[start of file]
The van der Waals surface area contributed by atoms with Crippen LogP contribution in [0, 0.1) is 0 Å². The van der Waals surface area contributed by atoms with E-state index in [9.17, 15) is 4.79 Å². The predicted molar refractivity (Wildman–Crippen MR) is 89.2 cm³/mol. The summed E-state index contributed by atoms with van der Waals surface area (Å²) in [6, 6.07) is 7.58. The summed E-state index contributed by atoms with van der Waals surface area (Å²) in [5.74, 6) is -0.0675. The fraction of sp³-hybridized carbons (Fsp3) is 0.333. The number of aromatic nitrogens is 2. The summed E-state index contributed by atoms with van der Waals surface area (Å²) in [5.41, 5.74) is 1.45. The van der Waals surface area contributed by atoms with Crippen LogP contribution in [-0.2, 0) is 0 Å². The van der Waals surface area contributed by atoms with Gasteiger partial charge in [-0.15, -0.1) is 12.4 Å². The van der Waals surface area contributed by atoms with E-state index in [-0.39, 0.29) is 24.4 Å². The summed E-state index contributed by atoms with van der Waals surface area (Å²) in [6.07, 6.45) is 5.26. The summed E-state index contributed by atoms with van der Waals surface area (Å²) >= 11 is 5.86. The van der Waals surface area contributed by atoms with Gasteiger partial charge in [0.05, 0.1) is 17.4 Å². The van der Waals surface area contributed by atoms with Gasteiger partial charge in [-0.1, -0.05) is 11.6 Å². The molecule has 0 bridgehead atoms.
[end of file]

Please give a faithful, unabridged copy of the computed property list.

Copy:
The van der Waals surface area contributed by atoms with Crippen LogP contribution in [0, 0.1) is 0 Å². The van der Waals surface area contributed by atoms with E-state index in [9.17, 15) is 4.79 Å². The predicted molar refractivity (Wildman–Crippen MR) is 89.2 cm³/mol. The summed E-state index contributed by atoms with van der Waals surface area (Å²) in [6, 6.07) is 7.58. The summed E-state index contributed by atoms with van der Waals surface area (Å²) in [5.74, 6) is -0.0675. The fraction of sp³-hybridized carbons (Fsp3) is 0.333. The number of aromatic nitrogens is 2. The summed E-state index contributed by atoms with van der Waals surface area (Å²) in [5.41, 5.74) is 1.45. The van der Waals surface area contributed by atoms with Crippen LogP contribution in [-0.2, 0) is 0 Å². The van der Waals surface area contributed by atoms with Gasteiger partial charge in [-0.15, -0.1) is 12.4 Å². The van der Waals surface area contributed by atoms with E-state index in [-0.39, 0.29) is 24.4 Å². The summed E-state index contributed by atoms with van der Waals surface area (Å²) in [6.07, 6.45) is 5.26. The summed E-state index contributed by atoms with van der Waals surface area (Å²) >= 11 is 5.86. The van der Waals surface area contributed by atoms with Gasteiger partial charge in [0.05, 0.1) is 17.4 Å². The van der Waals surface area contributed by atoms with Gasteiger partial charge in [-0.1, -0.05) is 11.6 Å². The molecule has 0 bridgehead atoms.